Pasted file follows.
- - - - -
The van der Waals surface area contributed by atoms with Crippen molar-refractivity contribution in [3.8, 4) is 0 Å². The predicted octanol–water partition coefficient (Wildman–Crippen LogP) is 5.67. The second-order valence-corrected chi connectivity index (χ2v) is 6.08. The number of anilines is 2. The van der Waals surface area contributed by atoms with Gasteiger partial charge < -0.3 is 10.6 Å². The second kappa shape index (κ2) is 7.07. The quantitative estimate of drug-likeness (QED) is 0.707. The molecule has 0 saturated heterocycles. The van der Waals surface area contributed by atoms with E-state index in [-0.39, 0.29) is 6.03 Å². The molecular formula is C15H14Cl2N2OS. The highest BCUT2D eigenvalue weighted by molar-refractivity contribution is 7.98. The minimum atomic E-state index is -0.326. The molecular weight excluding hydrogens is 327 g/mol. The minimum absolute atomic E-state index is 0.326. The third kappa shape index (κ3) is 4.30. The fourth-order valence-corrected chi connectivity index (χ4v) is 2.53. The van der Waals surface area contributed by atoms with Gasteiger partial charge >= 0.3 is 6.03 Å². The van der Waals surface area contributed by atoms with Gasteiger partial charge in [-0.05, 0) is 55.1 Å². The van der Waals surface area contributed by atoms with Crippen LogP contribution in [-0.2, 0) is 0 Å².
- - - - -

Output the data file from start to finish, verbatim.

The van der Waals surface area contributed by atoms with Crippen molar-refractivity contribution in [3.8, 4) is 0 Å². The predicted octanol–water partition coefficient (Wildman–Crippen LogP) is 5.67. The second-order valence-corrected chi connectivity index (χ2v) is 6.08. The number of anilines is 2. The van der Waals surface area contributed by atoms with Gasteiger partial charge < -0.3 is 10.6 Å². The second kappa shape index (κ2) is 7.07. The quantitative estimate of drug-likeness (QED) is 0.707. The molecule has 0 saturated heterocycles. The van der Waals surface area contributed by atoms with E-state index in [-0.39, 0.29) is 6.03 Å². The molecular formula is C15H14Cl2N2OS. The highest BCUT2D eigenvalue weighted by molar-refractivity contribution is 7.98. The minimum atomic E-state index is -0.326. The molecular weight excluding hydrogens is 327 g/mol. The minimum absolute atomic E-state index is 0.326. The third kappa shape index (κ3) is 4.30. The fourth-order valence-corrected chi connectivity index (χ4v) is 2.53. The van der Waals surface area contributed by atoms with Gasteiger partial charge >= 0.3 is 6.03 Å². The van der Waals surface area contributed by atoms with Gasteiger partial charge in [-0.05, 0) is 55.1 Å². The van der Waals surface area contributed by atoms with Crippen LogP contribution in [-0.2, 0) is 0 Å².